Manufacturers and retailers offer several options to donate or recycle electronics. Search below to find programs developed by Sustainable Materials Management (SMM) Electronics Challenge participants. If you are an original equipment manufacturer or retailer, learn how to Join the SMM Electronics Challenge. Participation in the SMM Electronics Challenge is voluntary. EPA does not endorse any of the participants or their products and services.

How Do I Recycle? Common Recyclables


Paper makes up nearly 30 percent of all wastes Americans throw away each year, more than any other material. Americans recycled about 63 percent of the paper they used in 2010. This recovered paper is used to make new paper products, saving trees and other natural resources. Most community or office recycling programs accept paper and paper products. Check what your community or office program accepts before you put it in the bin. When you go shopping, look for products that are made from recycled paper. Learn more about paper recycling.


Some batteries contain heavy metals such as mercury, lead, cadmium, and nickel; therefore, many communities do not allow them to be thrown away with your regular trash. Recycling is always the best option for disposing of used batteries.

  • Lead-Acid Car Batteries can be returned to almost any store that sells car batteries. The lead and plastics from the batteries can then be recycled and used to manufacture new products. About 96 percent of lead-acid car batteries are recycled.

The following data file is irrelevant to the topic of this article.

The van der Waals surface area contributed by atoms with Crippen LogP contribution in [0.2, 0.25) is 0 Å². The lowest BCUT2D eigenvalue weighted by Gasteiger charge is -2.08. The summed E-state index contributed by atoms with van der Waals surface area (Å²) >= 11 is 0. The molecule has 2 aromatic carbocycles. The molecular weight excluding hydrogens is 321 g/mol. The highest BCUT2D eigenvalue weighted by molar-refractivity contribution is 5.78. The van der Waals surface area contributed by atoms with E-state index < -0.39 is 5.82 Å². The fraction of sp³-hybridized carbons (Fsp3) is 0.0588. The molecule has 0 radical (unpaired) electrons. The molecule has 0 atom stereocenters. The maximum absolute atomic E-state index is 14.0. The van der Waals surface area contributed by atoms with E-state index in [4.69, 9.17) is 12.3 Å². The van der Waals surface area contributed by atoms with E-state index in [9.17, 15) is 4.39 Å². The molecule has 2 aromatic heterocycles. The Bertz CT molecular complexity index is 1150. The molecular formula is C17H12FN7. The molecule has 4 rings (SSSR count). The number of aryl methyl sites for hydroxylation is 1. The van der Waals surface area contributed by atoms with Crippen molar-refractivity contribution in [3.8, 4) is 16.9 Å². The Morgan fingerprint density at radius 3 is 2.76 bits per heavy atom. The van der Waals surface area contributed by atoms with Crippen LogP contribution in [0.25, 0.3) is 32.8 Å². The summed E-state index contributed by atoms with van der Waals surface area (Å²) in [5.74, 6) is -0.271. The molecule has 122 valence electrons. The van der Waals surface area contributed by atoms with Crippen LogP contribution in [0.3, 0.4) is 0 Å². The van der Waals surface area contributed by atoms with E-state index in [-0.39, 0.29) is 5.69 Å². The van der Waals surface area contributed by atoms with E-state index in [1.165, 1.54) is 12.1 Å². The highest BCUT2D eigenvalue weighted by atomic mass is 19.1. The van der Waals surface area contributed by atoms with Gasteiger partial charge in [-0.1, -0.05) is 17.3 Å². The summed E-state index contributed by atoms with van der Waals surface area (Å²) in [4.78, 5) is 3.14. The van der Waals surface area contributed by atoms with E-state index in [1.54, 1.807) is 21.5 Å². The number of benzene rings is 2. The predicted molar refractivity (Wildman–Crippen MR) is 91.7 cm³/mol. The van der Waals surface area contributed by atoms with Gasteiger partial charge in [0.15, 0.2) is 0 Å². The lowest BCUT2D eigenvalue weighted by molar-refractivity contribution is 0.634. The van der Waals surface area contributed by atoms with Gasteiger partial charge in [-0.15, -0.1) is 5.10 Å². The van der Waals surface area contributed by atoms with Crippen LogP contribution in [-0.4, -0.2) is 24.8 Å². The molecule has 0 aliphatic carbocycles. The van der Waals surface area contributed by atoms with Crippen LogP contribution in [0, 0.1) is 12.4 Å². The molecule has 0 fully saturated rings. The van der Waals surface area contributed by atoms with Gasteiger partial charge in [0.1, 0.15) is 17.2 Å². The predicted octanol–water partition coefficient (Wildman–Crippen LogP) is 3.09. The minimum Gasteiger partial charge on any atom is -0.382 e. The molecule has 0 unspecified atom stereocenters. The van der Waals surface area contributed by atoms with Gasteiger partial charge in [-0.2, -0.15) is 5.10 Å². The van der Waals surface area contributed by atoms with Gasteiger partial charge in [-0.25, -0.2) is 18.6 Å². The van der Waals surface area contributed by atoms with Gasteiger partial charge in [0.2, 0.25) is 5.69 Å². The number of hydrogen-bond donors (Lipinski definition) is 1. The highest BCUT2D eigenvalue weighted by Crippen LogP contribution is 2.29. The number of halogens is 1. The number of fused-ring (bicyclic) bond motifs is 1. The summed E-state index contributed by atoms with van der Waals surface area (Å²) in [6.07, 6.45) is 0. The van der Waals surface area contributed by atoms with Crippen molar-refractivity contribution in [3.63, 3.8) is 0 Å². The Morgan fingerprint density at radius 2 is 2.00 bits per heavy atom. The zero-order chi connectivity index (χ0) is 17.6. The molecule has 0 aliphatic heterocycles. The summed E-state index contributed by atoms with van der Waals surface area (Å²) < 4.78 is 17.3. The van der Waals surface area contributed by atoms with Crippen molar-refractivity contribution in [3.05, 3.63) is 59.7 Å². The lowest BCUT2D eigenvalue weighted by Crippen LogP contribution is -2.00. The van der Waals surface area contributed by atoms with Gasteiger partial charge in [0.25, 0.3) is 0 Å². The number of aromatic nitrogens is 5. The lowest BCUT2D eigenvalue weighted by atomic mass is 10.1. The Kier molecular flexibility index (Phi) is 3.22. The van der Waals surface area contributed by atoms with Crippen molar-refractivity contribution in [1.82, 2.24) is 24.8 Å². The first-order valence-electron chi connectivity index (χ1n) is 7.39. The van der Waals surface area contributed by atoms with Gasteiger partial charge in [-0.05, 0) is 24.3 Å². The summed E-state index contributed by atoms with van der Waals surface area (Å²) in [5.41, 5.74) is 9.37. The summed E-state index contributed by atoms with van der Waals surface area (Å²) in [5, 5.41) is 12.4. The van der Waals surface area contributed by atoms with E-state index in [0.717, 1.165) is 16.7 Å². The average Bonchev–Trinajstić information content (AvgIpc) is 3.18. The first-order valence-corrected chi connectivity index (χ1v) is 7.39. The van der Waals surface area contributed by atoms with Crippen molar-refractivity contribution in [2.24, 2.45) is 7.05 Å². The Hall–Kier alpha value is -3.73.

• Dry-Cell Batteries are used in a variety of electronics and include alkaline and carbon zinc (9-volt, D, C, AA, AAA), mercuric-oxide (button, some cylindrical and rectangular), silver-oxide and zinc-air (button), and lithium (9-volt, C, AA, coin, button, rechargeable) batteries. Look for in-store recycling bins or community collection events to dispose of these batteries.
  • Learn more about battery recycling.


Americans generated 31 million tons of plastics in 2010, about 12 percent of the waste stream. Only eight percent of plastics were recycled in 2010. Some types of plastics are recycled much more than others. Most community recycling programs accept some, but not all, types of plastics. Look for products made from recycled plastic materials. Learn more about plastic recycling.